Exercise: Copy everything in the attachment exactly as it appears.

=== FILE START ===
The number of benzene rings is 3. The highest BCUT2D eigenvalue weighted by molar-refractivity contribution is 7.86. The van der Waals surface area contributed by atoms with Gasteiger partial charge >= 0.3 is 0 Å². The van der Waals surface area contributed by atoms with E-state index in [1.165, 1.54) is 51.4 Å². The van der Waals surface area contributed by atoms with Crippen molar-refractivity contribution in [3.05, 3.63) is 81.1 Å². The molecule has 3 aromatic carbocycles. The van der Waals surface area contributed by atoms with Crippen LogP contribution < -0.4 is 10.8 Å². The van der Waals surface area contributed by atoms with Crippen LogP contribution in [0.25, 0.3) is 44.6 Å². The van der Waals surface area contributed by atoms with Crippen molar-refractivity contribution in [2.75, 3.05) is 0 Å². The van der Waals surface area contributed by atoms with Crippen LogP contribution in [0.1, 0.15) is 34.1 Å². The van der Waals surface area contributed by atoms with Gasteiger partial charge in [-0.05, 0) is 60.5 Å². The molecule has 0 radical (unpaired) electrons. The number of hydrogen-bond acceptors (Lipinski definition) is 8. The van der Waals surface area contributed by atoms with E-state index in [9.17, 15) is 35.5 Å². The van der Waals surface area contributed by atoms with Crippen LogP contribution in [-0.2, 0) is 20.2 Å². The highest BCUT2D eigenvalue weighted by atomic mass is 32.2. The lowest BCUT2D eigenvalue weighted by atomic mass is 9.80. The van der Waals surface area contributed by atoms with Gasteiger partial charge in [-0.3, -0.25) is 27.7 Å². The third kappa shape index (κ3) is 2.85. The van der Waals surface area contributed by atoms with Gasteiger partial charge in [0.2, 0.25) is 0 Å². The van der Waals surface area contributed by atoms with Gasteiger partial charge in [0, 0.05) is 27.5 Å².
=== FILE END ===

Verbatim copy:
The number of benzene rings is 3. The highest BCUT2D eigenvalue weighted by molar-refractivity contribution is 7.86. The van der Waals surface area contributed by atoms with Gasteiger partial charge >= 0.3 is 0 Å². The van der Waals surface area contributed by atoms with E-state index in [1.165, 1.54) is 51.4 Å². The van der Waals surface area contributed by atoms with Crippen molar-refractivity contribution in [3.05, 3.63) is 81.1 Å². The molecule has 3 aromatic carbocycles. The van der Waals surface area contributed by atoms with Crippen LogP contribution < -0.4 is 10.8 Å². The van der Waals surface area contributed by atoms with Crippen LogP contribution in [0.25, 0.3) is 44.6 Å². The van der Waals surface area contributed by atoms with Crippen molar-refractivity contribution in [2.75, 3.05) is 0 Å². The van der Waals surface area contributed by atoms with Crippen LogP contribution in [0.1, 0.15) is 34.1 Å². The van der Waals surface area contributed by atoms with Gasteiger partial charge in [-0.05, 0) is 60.5 Å². The molecule has 0 radical (unpaired) electrons. The number of hydrogen-bond acceptors (Lipinski definition) is 8. The van der Waals surface area contributed by atoms with E-state index in [9.17, 15) is 35.5 Å². The van der Waals surface area contributed by atoms with Crippen LogP contribution in [-0.2, 0) is 20.2 Å². The highest BCUT2D eigenvalue weighted by atomic mass is 32.2. The lowest BCUT2D eigenvalue weighted by atomic mass is 9.80. The van der Waals surface area contributed by atoms with Gasteiger partial charge in [-0.3, -0.25) is 27.7 Å². The third kappa shape index (κ3) is 2.85. The van der Waals surface area contributed by atoms with Gasteiger partial charge in [0.2, 0.25) is 0 Å². The van der Waals surface area contributed by atoms with Gasteiger partial charge in [0, 0.05) is 27.5 Å².